Craig Wright reveals himself as Bitcoin creator

Craig Wright's new statements, and his use of an encrypted signature, known as a PGP key, appear to have confirmed his Bitcoin role.

(Dominic Lipinski/PA via AP, File)
A Bitcoin ATM. BBC News said May 2, 2016 that Craig Wright is the man previously known by the pseudonym Satoshi Nakamoto. The Australian computer scientist, inventor and academic says he launched the currency in 2009 with the help of others.

An Australian man long rumored to be associated with the digital currency Bitcoin has publicly identified himself as its creator, apparently ending one of the biggest mysteries in the tech world.

BBC News said Monday that Craig Wright told the media outlet he is the man previously known by the pseudonym Satoshi Nakamoto. The computer scientist, inventor and academic said he launched the currency in 2009 with the help of others.

His identity had been shrouded in uncertainty until now, and the media's inability to pinpoint the person responsible had led to a series of investigations. Last year, some reports claimed Wright was the founder and had used a false name to mask his identity.

The BBC said Wright had decided to make his identity known to stop the spread of "misinformation" about Bitcoin.

"I didn't take the decision lightly to make my identity public and I want to be clear that I'm doing this because I care so passionately about my work and also to dispel any negative myths and fears," he said.

Wright said he believes that Bitcoin and blockchain, the technical innovation that makes the currency possible, "can change the world for the better."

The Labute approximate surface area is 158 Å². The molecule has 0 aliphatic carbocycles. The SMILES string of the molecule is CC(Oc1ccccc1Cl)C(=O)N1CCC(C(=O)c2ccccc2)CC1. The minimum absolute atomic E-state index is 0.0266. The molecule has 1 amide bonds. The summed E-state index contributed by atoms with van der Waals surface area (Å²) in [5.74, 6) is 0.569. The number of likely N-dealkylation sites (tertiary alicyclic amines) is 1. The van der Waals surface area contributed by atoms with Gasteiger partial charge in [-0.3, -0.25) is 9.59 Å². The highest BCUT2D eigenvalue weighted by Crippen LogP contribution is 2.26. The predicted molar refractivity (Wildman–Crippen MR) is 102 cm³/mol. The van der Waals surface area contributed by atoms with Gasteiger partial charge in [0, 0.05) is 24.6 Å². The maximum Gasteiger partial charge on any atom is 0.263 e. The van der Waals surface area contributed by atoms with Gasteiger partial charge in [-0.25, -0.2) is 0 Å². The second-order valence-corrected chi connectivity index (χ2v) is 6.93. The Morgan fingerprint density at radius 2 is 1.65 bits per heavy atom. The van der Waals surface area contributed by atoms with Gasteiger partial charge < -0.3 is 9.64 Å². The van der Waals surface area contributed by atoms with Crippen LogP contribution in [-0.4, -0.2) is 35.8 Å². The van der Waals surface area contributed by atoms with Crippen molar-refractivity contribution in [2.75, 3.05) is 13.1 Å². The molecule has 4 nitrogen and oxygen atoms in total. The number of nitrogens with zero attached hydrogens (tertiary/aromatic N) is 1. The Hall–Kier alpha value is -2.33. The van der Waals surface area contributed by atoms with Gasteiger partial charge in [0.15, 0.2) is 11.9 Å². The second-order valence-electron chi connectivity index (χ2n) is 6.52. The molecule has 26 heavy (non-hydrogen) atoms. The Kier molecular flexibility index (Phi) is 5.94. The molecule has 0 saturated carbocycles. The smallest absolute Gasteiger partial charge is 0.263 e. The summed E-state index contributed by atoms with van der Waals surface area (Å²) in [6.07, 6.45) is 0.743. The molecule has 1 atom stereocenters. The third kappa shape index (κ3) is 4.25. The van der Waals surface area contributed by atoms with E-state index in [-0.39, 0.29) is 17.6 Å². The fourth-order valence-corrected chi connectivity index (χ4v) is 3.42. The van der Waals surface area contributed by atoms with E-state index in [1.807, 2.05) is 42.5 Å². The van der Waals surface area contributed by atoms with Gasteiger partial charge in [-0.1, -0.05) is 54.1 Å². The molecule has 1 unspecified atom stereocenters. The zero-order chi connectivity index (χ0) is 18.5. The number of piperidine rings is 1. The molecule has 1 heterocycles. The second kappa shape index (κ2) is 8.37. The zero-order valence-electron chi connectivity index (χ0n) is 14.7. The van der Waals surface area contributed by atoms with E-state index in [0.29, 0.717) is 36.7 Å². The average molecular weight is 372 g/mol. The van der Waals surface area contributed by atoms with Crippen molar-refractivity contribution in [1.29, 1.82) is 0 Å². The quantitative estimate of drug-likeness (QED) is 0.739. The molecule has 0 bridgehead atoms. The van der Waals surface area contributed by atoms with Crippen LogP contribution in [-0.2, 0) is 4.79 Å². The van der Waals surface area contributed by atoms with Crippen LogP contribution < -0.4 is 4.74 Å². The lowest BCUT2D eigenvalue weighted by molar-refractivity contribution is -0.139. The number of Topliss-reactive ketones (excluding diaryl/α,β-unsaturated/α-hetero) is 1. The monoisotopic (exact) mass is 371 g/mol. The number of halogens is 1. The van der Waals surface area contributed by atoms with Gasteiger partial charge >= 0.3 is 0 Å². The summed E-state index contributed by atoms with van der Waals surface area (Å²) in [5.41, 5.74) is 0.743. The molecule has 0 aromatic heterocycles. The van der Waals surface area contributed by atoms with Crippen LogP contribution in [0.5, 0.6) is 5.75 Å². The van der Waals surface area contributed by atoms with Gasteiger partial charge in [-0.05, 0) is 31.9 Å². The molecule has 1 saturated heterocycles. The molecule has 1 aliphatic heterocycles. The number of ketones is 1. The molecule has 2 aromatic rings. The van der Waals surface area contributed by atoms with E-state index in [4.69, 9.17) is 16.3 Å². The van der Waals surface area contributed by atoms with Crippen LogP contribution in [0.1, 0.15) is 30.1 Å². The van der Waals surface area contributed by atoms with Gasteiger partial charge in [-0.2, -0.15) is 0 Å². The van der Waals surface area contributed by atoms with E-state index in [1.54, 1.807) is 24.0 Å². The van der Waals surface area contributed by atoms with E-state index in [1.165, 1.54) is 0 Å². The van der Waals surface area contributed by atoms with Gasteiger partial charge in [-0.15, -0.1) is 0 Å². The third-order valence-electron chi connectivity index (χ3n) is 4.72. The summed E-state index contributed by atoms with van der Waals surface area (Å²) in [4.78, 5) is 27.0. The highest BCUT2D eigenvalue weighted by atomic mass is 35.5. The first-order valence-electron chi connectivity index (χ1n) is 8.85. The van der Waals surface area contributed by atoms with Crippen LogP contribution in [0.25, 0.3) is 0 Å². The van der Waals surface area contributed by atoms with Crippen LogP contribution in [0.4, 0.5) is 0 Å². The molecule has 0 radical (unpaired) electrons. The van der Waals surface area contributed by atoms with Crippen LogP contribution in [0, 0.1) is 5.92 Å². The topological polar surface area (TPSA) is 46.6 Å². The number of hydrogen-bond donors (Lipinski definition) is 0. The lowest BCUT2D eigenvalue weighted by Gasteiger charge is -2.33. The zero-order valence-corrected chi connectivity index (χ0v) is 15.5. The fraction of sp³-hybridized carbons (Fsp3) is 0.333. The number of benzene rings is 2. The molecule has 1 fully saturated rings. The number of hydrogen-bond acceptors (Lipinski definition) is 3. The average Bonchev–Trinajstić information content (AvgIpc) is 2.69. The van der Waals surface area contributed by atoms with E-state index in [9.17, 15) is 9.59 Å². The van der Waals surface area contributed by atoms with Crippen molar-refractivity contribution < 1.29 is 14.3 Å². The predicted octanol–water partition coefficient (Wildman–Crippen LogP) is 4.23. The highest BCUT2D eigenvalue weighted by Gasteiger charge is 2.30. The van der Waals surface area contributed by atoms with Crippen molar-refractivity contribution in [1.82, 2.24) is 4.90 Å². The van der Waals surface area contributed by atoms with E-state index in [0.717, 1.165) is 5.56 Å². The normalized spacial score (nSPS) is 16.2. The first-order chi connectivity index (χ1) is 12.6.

He added that he would now be able to release his research and academic work to help people understand the potential of Bitcoin.

According to the BBC, Wright supported his claim by signing digital messages using cryptographic keys used during the early days of Bitcoin.

If Wright is the founder, he is likely a very wealthy person. The person going by the pseudonym Nakamoto is believed to have amassed about 1 million Bitcoins, which would be worth about $450 million if converted to cash, the BBC says.

Jon Matonis, one of the founding directors of the Bitcoin Foundation, which says it helps support the use of the currency, told the BBC he is convinced that Wright is who he claims to be and is responsible for a brilliant achievement.

Wright also revealed his identity to the Economist and GQ.

The hunt for Bitcoin's founder had become a mission for some journalists. Attention focused for a time on a Finnish sociologist, a Japanese math whiz and a Japanese-American engineer.

In December, the technology magazine Wired and the website Gizmodo both published lengthy investigations based on documents and emails that concluded Wright was probably the man behind the pseudonym. He was living in an upscale suburb of Sydney at the time.

The reports were circumstantial and contained no proof. But Wright's new statements, and his use of Nakamoto's own encrypted signature, known as a PGP key, appear to have confirmed his role.

Wright is believed to have hoarded a substantial pile of the digital currency, a holding so large it might crash the market for the digital economy if placed on the market today.

The Christian Science Monitor reported that Craig Wright's home was raided by Australian police in December. And it notes:

Because of its hard-to-track nature, bitcoin has seen its most popular use on Silk Road, a "deep web" black market trading site that in itself is also hard to track: users can only access Silk Road through cryptographic software

But despite its popularity in the Internet’s underworld, many mainstream businesses have been wary about adopting bitcoin. And in September, Australian banks announced that they would be closing the accounts of bitcoin-operating businesses, perhaps as international concerns over cybersecurity continue to spread.  

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